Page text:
George H.W. Bush: Mental Lassitude, 1992

The listless second half of the Bush presidency, as well as his uninspired campaign for re-election in 1992, raises the question of whether he suffered depressive or other psychological sequelae of his thyroid disease. There is no objective evidence for this yet -- it is pure, weak speculation.

Watching a few semi-candid clips of Bush from October 1992 1 only strengthens an impression of mental lassitude SEE BELOW. Asked by Larry King what disease he (Bush) had just had, Bush replied "Crohn's? No, not Crohn's. Uh, just thyroid." An apathetic- and listless-appearing Bush also seemed to think that Halcion (a sleeping pill he had taken) was a decongestant. Comment: Either Bush was amazingly ignorant of his medical issues, or he was not firing on all cylinders.

stops Halcion
On Feb. 5, 1992 the White House announced that Bush would no longer take Halcion, a sleeping pill that had been banned in Great Britain and was ultimately withdrawn from the American market. There had been questions whether Halcion was responsible for the President's "tangled syntax" or his illness in Japan 2a.

Listening to him discuss Halcion with Larry King, it seems that Bush was a fan of the medicine SEE BELOW.

The movie Spin shows two clips of Bush talking to television host Larry King during short non-broadcast intervals.

The first clip, from October 7, 1992, started with a discussion about Bush's thyroid condition (Graves disease) and also mentioned the sleep drug Halcion, which Bush had taken until he very publicly discontinued it earlier that year 1a:

King:You feeling well by the way?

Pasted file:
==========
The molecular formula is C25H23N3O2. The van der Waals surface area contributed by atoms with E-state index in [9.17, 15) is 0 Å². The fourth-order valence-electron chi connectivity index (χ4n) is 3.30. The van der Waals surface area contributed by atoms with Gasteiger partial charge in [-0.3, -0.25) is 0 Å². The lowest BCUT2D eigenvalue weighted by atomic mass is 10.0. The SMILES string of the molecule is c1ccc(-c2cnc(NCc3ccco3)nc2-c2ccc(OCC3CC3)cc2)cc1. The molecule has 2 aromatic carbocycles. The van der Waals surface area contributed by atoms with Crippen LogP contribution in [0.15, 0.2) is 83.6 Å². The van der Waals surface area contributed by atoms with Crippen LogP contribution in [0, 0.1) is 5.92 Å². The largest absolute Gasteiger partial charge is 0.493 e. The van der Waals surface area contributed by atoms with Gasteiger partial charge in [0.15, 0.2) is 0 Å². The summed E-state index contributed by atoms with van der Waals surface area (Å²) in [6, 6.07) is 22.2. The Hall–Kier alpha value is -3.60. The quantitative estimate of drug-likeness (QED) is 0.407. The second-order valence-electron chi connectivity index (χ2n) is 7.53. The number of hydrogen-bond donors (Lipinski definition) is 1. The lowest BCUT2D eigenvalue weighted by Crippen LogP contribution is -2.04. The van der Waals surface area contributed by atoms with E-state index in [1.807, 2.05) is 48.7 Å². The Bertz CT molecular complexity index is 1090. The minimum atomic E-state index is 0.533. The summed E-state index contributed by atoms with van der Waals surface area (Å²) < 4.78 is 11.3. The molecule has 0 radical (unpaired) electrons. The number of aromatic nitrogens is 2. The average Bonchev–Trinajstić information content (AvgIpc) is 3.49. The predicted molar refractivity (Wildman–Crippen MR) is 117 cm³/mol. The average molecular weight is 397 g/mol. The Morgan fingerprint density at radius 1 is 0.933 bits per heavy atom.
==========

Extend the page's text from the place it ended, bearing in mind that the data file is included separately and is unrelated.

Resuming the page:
King:Are you feeling well?
Bush:Pretty good. Lucky. Running still and played tennis yesterday.
King:What is that disease you had?
Bush:Um, um. Crohn's? No, not Crohn's. Uh, just thyroid. I don't know what...
King:[interrupting] What, they treat it, right?
Bush:Make you take a drug every single morning. A little blue thing. Synthroid or something and it wasn't heart. It's what, it's what the thyroid does to make your heart fibrillate but it's been very good.
King:[interrupting] You know I took Halcion for a long time after my heart surgery.
Bush:Are you off it now? I don't know that it's bad, Larry.
King:It's the best sleeping pill in the world but not daily.
Bush:No oh no. But now it's gotten such a bad rap.
Crohn disease is a gastrointestinal disorder.

In the second clip, four days before the 1992 election, Bush remarks that he had "a darn cold" and fever 1b. He looked tired, apathetic, and seemed mentally slow. After confessing his cold, King and Bush again discussed Halcion 1c:

King:... there is a new pill coming from Israel better than Halcion.
Bush:You mean for sleeping or decongestant?
Halcion has no decongestant properties.
Cited Sources
  1. Springer, Brian. Spin. [Movie, 1995]. Accessed 6 July 2006.
    a  6:27 into the movie  b  48:21 into the movie  c  49:15 into the movie

    Comment: This movie is largely composed of clips from 1992 television satellite feeds. These feeds are usually not broadcast in their entirety. For example, satellite feeds can include recordings made during commercial breaks or before a show starts. With the proper equipment, anyone can pick up satellite feeds (although they may be encrypted). 57 minutes 26 seconds. Movie accessed at:

  2. Bumgarner, John R. The Health of the Presidents: The 41 United States Presidents Through 1993 from a Physician's Point of View. Jefferson, NC: MacFarland & Company, 1994.
    a  p.295

    Comment: Devotes one chapter to each President, through Clinton. Written for the layperson, well-referenced, with areas of speculation clearly identified, Dr. Zebra depends heavily on this book. Dr. Bumgarner survived the Bataan Death March and has written an unforgettable book casting a physician's eye on that experience.

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